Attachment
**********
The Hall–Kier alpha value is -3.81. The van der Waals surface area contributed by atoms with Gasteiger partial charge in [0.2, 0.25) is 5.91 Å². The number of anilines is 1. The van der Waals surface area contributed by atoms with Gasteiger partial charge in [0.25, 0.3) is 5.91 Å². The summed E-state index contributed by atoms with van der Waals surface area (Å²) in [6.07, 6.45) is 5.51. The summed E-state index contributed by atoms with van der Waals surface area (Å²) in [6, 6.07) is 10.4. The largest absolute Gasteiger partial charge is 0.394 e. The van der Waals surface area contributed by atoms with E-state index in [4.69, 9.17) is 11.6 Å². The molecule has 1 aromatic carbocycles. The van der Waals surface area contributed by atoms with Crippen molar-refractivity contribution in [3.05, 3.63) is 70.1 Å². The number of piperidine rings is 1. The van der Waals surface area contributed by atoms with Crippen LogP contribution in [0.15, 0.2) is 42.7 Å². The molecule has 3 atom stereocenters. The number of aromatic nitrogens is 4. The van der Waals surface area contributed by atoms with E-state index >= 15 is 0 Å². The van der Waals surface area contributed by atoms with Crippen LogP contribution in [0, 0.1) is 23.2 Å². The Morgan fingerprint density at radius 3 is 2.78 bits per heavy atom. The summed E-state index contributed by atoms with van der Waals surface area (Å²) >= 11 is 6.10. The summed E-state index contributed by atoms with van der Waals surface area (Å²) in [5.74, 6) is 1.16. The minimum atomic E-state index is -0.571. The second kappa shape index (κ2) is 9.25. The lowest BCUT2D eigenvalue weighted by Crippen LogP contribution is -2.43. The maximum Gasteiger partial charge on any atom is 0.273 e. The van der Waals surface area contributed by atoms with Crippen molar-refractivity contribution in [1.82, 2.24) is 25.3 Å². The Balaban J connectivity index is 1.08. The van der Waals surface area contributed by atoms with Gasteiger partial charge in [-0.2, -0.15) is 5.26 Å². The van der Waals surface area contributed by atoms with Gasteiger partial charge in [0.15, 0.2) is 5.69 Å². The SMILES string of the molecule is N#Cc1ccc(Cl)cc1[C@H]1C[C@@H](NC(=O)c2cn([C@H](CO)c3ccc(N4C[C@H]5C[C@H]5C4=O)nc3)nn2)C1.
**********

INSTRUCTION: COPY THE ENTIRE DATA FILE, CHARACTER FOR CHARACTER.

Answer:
The Hall–Kier alpha value is -3.81. The van der Waals surface area contributed by atoms with Gasteiger partial charge in [0.2, 0.25) is 5.91 Å². The number of anilines is 1. The van der Waals surface area contributed by atoms with Gasteiger partial charge in [0.25, 0.3) is 5.91 Å². The summed E-state index contributed by atoms with van der Waals surface area (Å²) in [6.07, 6.45) is 5.51. The summed E-state index contributed by atoms with van der Waals surface area (Å²) in [6, 6.07) is 10.4. The largest absolute Gasteiger partial charge is 0.394 e. The van der Waals surface area contributed by atoms with E-state index in [4.69, 9.17) is 11.6 Å². The molecule has 1 aromatic carbocycles. The van der Waals surface area contributed by atoms with Crippen molar-refractivity contribution in [3.05, 3.63) is 70.1 Å². The number of piperidine rings is 1. The van der Waals surface area contributed by atoms with Crippen LogP contribution in [0.15, 0.2) is 42.7 Å². The molecule has 3 atom stereocenters. The number of aromatic nitrogens is 4. The van der Waals surface area contributed by atoms with E-state index >= 15 is 0 Å². The van der Waals surface area contributed by atoms with Crippen LogP contribution in [0, 0.1) is 23.2 Å². The Morgan fingerprint density at radius 3 is 2.78 bits per heavy atom. The summed E-state index contributed by atoms with van der Waals surface area (Å²) >= 11 is 6.10. The summed E-state index contributed by atoms with van der Waals surface area (Å²) in [5.74, 6) is 1.16. The minimum atomic E-state index is -0.571. The second kappa shape index (κ2) is 9.25. The lowest BCUT2D eigenvalue weighted by Crippen LogP contribution is -2.43. The maximum Gasteiger partial charge on any atom is 0.273 e. The van der Waals surface area contributed by atoms with Crippen molar-refractivity contribution in [1.82, 2.24) is 25.3 Å². The Balaban J connectivity index is 1.08. The van der Waals surface area contributed by atoms with Gasteiger partial charge in [-0.2, -0.15) is 5.26 Å². The van der Waals surface area contributed by atoms with Gasteiger partial charge in [0.15, 0.2) is 5.69 Å². The SMILES string of the molecule is N#Cc1ccc(Cl)cc1[C@H]1C[C@@H](NC(=O)c2cn([C@H](CO)c3ccc(N4C[C@H]5C[C@H]5C4=O)nc3)nn2)C1.